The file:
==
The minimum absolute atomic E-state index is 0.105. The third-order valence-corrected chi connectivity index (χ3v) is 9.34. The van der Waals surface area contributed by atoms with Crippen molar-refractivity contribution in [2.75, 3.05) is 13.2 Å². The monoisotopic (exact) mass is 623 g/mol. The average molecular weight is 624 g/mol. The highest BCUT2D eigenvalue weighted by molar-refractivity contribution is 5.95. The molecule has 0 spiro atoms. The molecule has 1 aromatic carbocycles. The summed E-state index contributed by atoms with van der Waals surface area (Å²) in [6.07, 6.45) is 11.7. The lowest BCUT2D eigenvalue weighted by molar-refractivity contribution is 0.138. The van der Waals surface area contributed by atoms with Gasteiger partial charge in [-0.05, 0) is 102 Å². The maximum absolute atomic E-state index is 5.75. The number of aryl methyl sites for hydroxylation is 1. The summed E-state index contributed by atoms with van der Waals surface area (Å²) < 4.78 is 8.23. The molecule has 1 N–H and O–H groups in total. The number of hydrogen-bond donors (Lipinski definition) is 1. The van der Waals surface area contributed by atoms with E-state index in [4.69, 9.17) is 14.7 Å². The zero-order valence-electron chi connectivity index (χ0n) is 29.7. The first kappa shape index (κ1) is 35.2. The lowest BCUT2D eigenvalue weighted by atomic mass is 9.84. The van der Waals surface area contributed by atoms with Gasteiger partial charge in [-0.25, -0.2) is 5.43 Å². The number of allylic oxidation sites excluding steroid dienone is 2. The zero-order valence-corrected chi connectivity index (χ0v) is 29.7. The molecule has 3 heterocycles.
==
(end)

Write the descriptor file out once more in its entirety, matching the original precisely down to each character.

The minimum absolute atomic E-state index is 0.105. The third-order valence-corrected chi connectivity index (χ3v) is 9.34. The van der Waals surface area contributed by atoms with Crippen molar-refractivity contribution in [2.75, 3.05) is 13.2 Å². The monoisotopic (exact) mass is 623 g/mol. The average molecular weight is 624 g/mol. The highest BCUT2D eigenvalue weighted by molar-refractivity contribution is 5.95. The molecule has 0 spiro atoms. The molecule has 1 aromatic carbocycles. The summed E-state index contributed by atoms with van der Waals surface area (Å²) in [6.07, 6.45) is 11.7. The lowest BCUT2D eigenvalue weighted by molar-refractivity contribution is 0.138. The van der Waals surface area contributed by atoms with Gasteiger partial charge in [-0.05, 0) is 102 Å². The maximum absolute atomic E-state index is 5.75. The number of aryl methyl sites for hydroxylation is 1. The summed E-state index contributed by atoms with van der Waals surface area (Å²) < 4.78 is 8.23. The molecule has 1 N–H and O–H groups in total. The number of hydrogen-bond donors (Lipinski definition) is 1. The van der Waals surface area contributed by atoms with E-state index in [4.69, 9.17) is 14.7 Å². The zero-order valence-electron chi connectivity index (χ0n) is 29.7. The first kappa shape index (κ1) is 35.2. The lowest BCUT2D eigenvalue weighted by atomic mass is 9.84. The van der Waals surface area contributed by atoms with Gasteiger partial charge in [-0.25, -0.2) is 5.43 Å². The number of allylic oxidation sites excluding steroid dienone is 2. The zero-order valence-corrected chi connectivity index (χ0v) is 29.7. The molecule has 3 heterocycles.